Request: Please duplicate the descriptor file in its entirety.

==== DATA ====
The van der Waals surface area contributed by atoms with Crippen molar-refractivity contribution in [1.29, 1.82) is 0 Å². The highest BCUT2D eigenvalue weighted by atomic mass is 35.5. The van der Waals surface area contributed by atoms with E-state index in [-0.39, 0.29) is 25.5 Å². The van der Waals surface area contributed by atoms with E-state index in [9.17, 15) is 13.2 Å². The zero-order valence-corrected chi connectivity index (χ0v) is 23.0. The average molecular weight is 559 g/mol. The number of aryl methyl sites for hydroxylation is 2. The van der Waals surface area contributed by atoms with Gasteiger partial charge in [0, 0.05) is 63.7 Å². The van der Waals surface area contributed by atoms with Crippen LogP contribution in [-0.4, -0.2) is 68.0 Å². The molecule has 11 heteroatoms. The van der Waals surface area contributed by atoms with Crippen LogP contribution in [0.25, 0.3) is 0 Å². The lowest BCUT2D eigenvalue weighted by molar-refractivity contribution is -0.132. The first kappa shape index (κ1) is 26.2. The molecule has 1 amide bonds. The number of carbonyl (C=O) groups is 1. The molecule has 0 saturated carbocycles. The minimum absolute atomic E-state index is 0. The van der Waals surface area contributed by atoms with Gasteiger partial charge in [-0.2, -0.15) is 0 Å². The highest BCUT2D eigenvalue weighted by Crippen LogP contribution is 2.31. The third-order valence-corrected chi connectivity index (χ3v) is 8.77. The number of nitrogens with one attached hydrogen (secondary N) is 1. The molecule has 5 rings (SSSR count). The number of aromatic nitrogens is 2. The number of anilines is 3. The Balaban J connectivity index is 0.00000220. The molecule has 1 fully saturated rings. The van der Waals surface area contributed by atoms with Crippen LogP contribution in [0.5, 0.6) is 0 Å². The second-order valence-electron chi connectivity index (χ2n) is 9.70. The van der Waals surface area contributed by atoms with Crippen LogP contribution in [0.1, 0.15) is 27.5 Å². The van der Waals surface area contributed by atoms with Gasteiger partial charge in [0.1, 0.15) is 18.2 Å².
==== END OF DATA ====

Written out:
The van der Waals surface area contributed by atoms with Crippen molar-refractivity contribution in [1.29, 1.82) is 0 Å². The highest BCUT2D eigenvalue weighted by atomic mass is 35.5. The van der Waals surface area contributed by atoms with E-state index in [-0.39, 0.29) is 25.5 Å². The van der Waals surface area contributed by atoms with E-state index in [9.17, 15) is 13.2 Å². The zero-order valence-corrected chi connectivity index (χ0v) is 23.0. The average molecular weight is 559 g/mol. The number of aryl methyl sites for hydroxylation is 2. The van der Waals surface area contributed by atoms with Gasteiger partial charge in [0, 0.05) is 63.7 Å². The van der Waals surface area contributed by atoms with Crippen LogP contribution in [-0.4, -0.2) is 68.0 Å². The molecule has 11 heteroatoms. The van der Waals surface area contributed by atoms with Crippen LogP contribution in [0.25, 0.3) is 0 Å². The lowest BCUT2D eigenvalue weighted by molar-refractivity contribution is -0.132. The first kappa shape index (κ1) is 26.2. The molecule has 1 amide bonds. The number of carbonyl (C=O) groups is 1. The molecule has 0 saturated carbocycles. The minimum absolute atomic E-state index is 0. The van der Waals surface area contributed by atoms with Gasteiger partial charge in [-0.2, -0.15) is 0 Å². The highest BCUT2D eigenvalue weighted by Crippen LogP contribution is 2.31. The third-order valence-corrected chi connectivity index (χ3v) is 8.77. The number of nitrogens with one attached hydrogen (secondary N) is 1. The molecule has 5 rings (SSSR count). The number of aromatic nitrogens is 2. The number of anilines is 3. The Balaban J connectivity index is 0.00000220. The molecule has 1 fully saturated rings. The van der Waals surface area contributed by atoms with Crippen LogP contribution in [0.5, 0.6) is 0 Å². The second-order valence-electron chi connectivity index (χ2n) is 9.70. The van der Waals surface area contributed by atoms with Crippen LogP contribution in [0.1, 0.15) is 27.5 Å². The van der Waals surface area contributed by atoms with Gasteiger partial charge in [0.1, 0.15) is 18.2 Å².